Conservation Work Gives George Prestige Title Win; Farming Introducing Variety into Field Margins and Increasing Their Width to Improve Their Wildlife Capacity Has Seen a Northumberland Farmer Win a Major Award

The Journal (Newcastle, England), June 21, 2008 | Go to article overview
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Conservation Work Gives George Prestige Title Win; Farming Introducing Variety into Field Margins and Increasing Their Width to Improve Their Wildlife Capacity Has Seen a Northumberland Farmer Win a Major Award


Byline: Jennifer MacKenzie reports

A RANGE of environmental work at Pallinsburn, Cornhill on Tweed, has been recognised with owner George Farr being named this year's Northumberland area winner of the prestigious Tye Trophy.

The award recognises the contribution of farmers in the North East and Yorkshire to wildlife conservation and environmental protection.

Organised by the Yorkshire Agricultural Society and the region's Farming and Wildlife Advisory Groups, the farm is one of five area winners and now goes forward to the finals with the overall winner announced during the Great Yorkshire Show at Harrogate on July 9.

In addition, all the area winners have the option of going forward to next year's prestigious Silver Lapwing Award. The five areas represented are North Yorkshire, East Yorkshire, South and West Yorkshire, Northumberland and Tyne Tees.

The awards will be presented by Alison Saville, who gave the trophy in 1989 in memory of her grandfather Howard Tye, founder of Tye Trailers, and also her father Kenneth Tye. The awards are now sponsored by the Yorkshire Agricultural Society.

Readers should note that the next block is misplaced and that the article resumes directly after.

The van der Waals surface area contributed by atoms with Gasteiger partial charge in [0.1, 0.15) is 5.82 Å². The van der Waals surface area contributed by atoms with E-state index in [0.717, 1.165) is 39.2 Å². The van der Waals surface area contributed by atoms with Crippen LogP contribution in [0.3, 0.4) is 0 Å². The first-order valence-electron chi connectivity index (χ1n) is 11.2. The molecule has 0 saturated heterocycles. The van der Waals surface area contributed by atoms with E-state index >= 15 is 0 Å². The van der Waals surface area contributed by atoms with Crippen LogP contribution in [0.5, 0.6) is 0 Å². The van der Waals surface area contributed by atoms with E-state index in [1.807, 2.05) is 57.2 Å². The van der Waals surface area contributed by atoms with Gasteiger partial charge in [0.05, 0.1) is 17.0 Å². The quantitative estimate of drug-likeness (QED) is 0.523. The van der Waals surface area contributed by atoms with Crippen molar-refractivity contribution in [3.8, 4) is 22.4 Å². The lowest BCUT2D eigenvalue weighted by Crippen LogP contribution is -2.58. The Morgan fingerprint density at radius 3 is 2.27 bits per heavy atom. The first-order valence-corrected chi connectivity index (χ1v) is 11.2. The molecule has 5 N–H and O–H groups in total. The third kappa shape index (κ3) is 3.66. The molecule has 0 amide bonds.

Mr Farr has had the 1,500-acre estate for three years when it was just entering Entry Level Stewardship. These programmes have now been moved up several gears to encourage wildlife diversity generally and the resident population of grey-legged partridge in particular.

Tye judge Don Wilkinson, a former chairman of the British Grassland Society, a Durham farmer and consultant, said the judges had been impressed by the quality and diversity of work being carried out at Pallinsburn, and above all by Mr Farr's tremendous enthusiasm and commitment to the project.

Mr Farr is quick to pay tribute to the conservation work of previous owners the Mitchell family, who acquired Pallinsburn in 1910 and planted many trees including a magnificent avenue of chestnuts.

The house dates back to the 18th Century, while the estate includes part of the site of the Battle of Flodden. The battlefield is covered by a voluntary access agreement - one of a number of such agreements on the estate.

The estate has entered into organic conversion, partly because of the everincreasing costs of fertiliser and sprays, but also because of the potential for increased wildlife.

A key part of wildlife enhancement is to increase the population of grey-legged partridge, and although he is generally against the introduction of greys - pointing out that some reared birds may not help what indigenous population there is - Mr Farr has captured two wild coveys from land he owns in the Borders and released them on to Pallinsburn. Magpies and crows are the main predators, but assiduous work by the keeper is showing a reduction in that population.

Under the Countryside Stewardship Scheme, field margins are generally six metres wide; too wide, perhaps, for some ground-nesting birds.

So Mr Farr has rotavated small plots to provide breaks in the canopy, given over to drying-out and dusting areas for the birds.

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